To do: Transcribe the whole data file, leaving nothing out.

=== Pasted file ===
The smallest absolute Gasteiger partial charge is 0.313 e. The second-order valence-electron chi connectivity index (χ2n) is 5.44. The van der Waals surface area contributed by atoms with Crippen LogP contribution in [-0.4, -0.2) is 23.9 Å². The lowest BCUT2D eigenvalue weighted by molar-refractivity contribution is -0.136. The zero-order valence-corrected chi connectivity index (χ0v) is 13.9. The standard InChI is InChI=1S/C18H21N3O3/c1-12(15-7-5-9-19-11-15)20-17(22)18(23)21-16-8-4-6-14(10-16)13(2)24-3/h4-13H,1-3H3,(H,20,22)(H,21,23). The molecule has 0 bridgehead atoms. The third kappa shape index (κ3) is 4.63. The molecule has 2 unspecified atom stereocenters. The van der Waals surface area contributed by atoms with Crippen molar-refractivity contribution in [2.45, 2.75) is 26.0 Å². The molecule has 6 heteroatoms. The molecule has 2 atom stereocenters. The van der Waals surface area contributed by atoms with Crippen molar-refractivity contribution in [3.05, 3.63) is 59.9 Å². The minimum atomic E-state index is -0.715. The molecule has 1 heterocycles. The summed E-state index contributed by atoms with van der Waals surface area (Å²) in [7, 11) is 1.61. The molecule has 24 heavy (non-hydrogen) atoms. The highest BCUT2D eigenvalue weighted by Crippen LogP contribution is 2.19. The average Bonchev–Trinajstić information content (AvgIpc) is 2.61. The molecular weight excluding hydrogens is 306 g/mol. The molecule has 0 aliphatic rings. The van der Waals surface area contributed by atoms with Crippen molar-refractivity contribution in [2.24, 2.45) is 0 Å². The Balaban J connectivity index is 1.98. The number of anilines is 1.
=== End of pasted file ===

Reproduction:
The smallest absolute Gasteiger partial charge is 0.313 e. The second-order valence-electron chi connectivity index (χ2n) is 5.44. The van der Waals surface area contributed by atoms with Crippen LogP contribution in [-0.4, -0.2) is 23.9 Å². The lowest BCUT2D eigenvalue weighted by molar-refractivity contribution is -0.136. The zero-order valence-corrected chi connectivity index (χ0v) is 13.9. The standard InChI is InChI=1S/C18H21N3O3/c1-12(15-7-5-9-19-11-15)20-17(22)18(23)21-16-8-4-6-14(10-16)13(2)24-3/h4-13H,1-3H3,(H,20,22)(H,21,23). The molecule has 0 bridgehead atoms. The third kappa shape index (κ3) is 4.63. The molecule has 2 unspecified atom stereocenters. The van der Waals surface area contributed by atoms with Crippen molar-refractivity contribution in [2.45, 2.75) is 26.0 Å². The molecule has 6 heteroatoms. The molecule has 2 atom stereocenters. The van der Waals surface area contributed by atoms with Crippen molar-refractivity contribution in [3.05, 3.63) is 59.9 Å². The minimum atomic E-state index is -0.715. The molecule has 1 heterocycles. The summed E-state index contributed by atoms with van der Waals surface area (Å²) in [7, 11) is 1.61. The molecule has 24 heavy (non-hydrogen) atoms. The highest BCUT2D eigenvalue weighted by Crippen LogP contribution is 2.19. The average Bonchev–Trinajstić information content (AvgIpc) is 2.61. The molecular weight excluding hydrogens is 306 g/mol. The molecule has 0 aliphatic rings. The van der Waals surface area contributed by atoms with Crippen molar-refractivity contribution in [2.24, 2.45) is 0 Å². The Balaban J connectivity index is 1.98. The number of anilines is 1.